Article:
There are risks, let’s look at some of them. A brief word on how things could go off track. As I have already said, Bosnia and Herzegovina requires good internal co-ordination to be able to speak to the EU with one voice and thus make progress. The opposite also true: internal discord will slow the process of EU integration, as we saw recently with the long delay in forming the Council of Ministers. It is very clear that EU integration succeeds when it is treated as a common interest and an opportunity for consensus. It will stagnate if personal or community concerns are given a higher priority. And in particular any attempted use of EU processes as a battleground for vested interests will not lead to success.

We have already seen progress made on the EU integration agenda. The Law on State Aid has been passed as has a Law on the Population Census. These developments are very welcome to the EU.

But let me be honest – this is only a fraction of what is out there waiting to be done. Bosnia and Herzegovina needs to be in a higher gear in terms of legislative work to get up to the necessary speed. You would not be the first to do it, and we believe that you can do it.

As Mr Bevanda has acknowledged, the most pressing need right now is for a state budget for 2012 to be agreed and adopted. Institutions that have a role in EU integration should be properly financed, for instance the Anti-corruption Agency. Its operability is required for the visa liberalisation regime to remain in place. New authorities might be necessary depending on the speed of the EU integration process.  And specific actions need to be funded: the most prominent example is perhaps the population and housing census. The preparatory work for the census operations in 2013 have already started and will continue throughout the whole year with a financing need of more than 10 million KM in 2012. The results will be fundamental for Bosnia and Herzegovina’s socio-economic development and we need this information in order to help Bosnia and Herzegovina. A Global Fiscal Framework for 2012 – 2014 must also be elaborated to ensure sound fiscal management. Crucially, EUR 100 million of macro financial assistance from the European Commission cannot be released until this Framework and an agreement with the International Monetary Fund is in place. So it’s understandable why the economic side is so important to Chairman Bevanda – we fully agree.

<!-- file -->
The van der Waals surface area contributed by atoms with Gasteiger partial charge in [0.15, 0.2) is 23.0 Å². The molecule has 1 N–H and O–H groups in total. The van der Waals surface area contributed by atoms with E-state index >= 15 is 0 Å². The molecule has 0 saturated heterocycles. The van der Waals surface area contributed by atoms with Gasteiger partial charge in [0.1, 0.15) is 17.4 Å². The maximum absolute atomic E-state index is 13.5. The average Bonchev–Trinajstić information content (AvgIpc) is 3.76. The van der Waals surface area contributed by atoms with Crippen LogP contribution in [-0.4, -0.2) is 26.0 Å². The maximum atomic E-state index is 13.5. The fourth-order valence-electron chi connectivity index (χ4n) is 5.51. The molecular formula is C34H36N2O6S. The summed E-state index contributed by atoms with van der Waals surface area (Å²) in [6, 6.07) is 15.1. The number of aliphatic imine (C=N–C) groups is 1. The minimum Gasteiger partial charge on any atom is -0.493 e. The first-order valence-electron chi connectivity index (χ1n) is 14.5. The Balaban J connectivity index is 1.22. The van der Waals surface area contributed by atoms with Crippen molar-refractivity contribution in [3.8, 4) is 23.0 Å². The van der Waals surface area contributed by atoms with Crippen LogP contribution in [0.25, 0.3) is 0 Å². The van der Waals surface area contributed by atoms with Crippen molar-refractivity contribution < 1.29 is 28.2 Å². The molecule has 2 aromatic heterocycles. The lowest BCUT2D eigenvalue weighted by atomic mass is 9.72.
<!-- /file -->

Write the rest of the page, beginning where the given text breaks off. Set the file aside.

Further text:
We are all familiar with the ruling of the European Court of Human Rights in the case of Mr Sejdic and Mr Finci. We have a contractual relationship under which Bosnia and Herzegovina needs to be compliant with the European Convention on Human Rights. We need to address this urgently. What we are looking for, for the next level of contractual relations are credible efforts in implementation. The European Union needs to see credible efforts made on this issue for Bosnia and Herzegovina’s Stabilisation and Association Agreement – our ‘contract’ – to be in force. When we do this, the SAA will be in force. That will further strengthen the EU integration process. We will be at the necessary level for Bosnia and Herzegovina to create a ‘track record’ after which a membership application can be launched.

The annual Progress Report issued by the European Commission in the second half of the year will reflect the – hopefully – even more positive development of the country. Politicians, intellectuals, NGOs and, not the least the economy in Europe carefully read this report and make use of it for the definition of their own policy vis-à-vis Bosnia and Herzegovina. Movement on the issues I have mentioned will be reflected in the Progress Report.

Allow me to reiterate that we need an effective mechanism – or working methodology – to deal with EU matters. This is so that the EU has an assurance that EU rules and standards will be implemented in Tuzla, Sarajevo, Mostar, Bihac, wherever, and an assurance that EU financial assistance will be properly spent.

It is, of course, up to Bosnia and Herzegovina to decide when to send a membership application to the EU. It is entirely a political decision. I hope that Mr Bevanda and the Council of Ministers will be able to meet all necessary conditions clearly spelled out in the Council Conclusions of 2011, in order to send a credible membership application. Sending a membership application that does not meet the threshold of being credible is absolutely not advisable. However if the authorities in Bosnia and Herzegovina work hard on making the application credible, I personally would warmly welcome this important achievement!

In concluding, what I mentioned is our combined ‘to do’ list for 2012. If we manage it, it will make 2012 into an EU year for Bosnia and Herzegovina. It is detailed and ambitious. But if you don’t have the courage to hope and strive then it won’t happen. It is clearly looking forward. Many objections could be raised, looking backwards. But I believe we can find a way to move forward while respecting what has happened here.

Our agenda is solely focused on EU integration. It will require the consistent engagement and good will of institutions, officials, politicians and civil society. It will surely benefit from your scrutiny and your support.

Thank you for your attention and I look forward to a good discussion.